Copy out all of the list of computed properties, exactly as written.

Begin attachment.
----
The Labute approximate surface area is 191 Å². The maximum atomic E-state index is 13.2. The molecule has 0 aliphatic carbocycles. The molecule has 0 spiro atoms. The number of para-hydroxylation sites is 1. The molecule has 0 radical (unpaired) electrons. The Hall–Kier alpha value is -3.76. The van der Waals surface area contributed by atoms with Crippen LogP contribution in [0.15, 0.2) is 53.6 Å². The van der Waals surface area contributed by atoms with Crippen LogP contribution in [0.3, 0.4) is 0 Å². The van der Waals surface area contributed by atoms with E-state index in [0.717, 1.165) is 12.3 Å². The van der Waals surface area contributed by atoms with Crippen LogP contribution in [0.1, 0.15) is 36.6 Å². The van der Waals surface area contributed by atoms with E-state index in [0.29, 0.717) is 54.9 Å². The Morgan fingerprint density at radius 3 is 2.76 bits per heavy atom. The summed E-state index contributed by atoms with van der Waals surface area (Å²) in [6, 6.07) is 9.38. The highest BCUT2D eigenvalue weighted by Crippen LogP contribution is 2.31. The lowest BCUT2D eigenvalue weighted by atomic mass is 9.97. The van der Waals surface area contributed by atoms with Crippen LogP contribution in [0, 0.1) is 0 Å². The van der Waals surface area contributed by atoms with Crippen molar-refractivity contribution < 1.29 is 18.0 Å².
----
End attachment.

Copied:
The Labute approximate surface area is 191 Å². The maximum atomic E-state index is 13.2. The molecule has 0 aliphatic carbocycles. The molecule has 0 spiro atoms. The number of para-hydroxylation sites is 1. The molecule has 0 radical (unpaired) electrons. The Hall–Kier alpha value is -3.76. The van der Waals surface area contributed by atoms with Crippen LogP contribution in [0.15, 0.2) is 53.6 Å². The van der Waals surface area contributed by atoms with Crippen LogP contribution in [0.3, 0.4) is 0 Å². The van der Waals surface area contributed by atoms with E-state index in [0.717, 1.165) is 12.3 Å². The van der Waals surface area contributed by atoms with Crippen LogP contribution in [0.1, 0.15) is 36.6 Å². The van der Waals surface area contributed by atoms with E-state index in [0.29, 0.717) is 54.9 Å². The Morgan fingerprint density at radius 3 is 2.76 bits per heavy atom. The summed E-state index contributed by atoms with van der Waals surface area (Å²) in [6, 6.07) is 9.38. The highest BCUT2D eigenvalue weighted by Crippen LogP contribution is 2.31. The lowest BCUT2D eigenvalue weighted by atomic mass is 9.97. The van der Waals surface area contributed by atoms with Crippen LogP contribution in [0, 0.1) is 0 Å². The van der Waals surface area contributed by atoms with Crippen molar-refractivity contribution < 1.29 is 18.0 Å².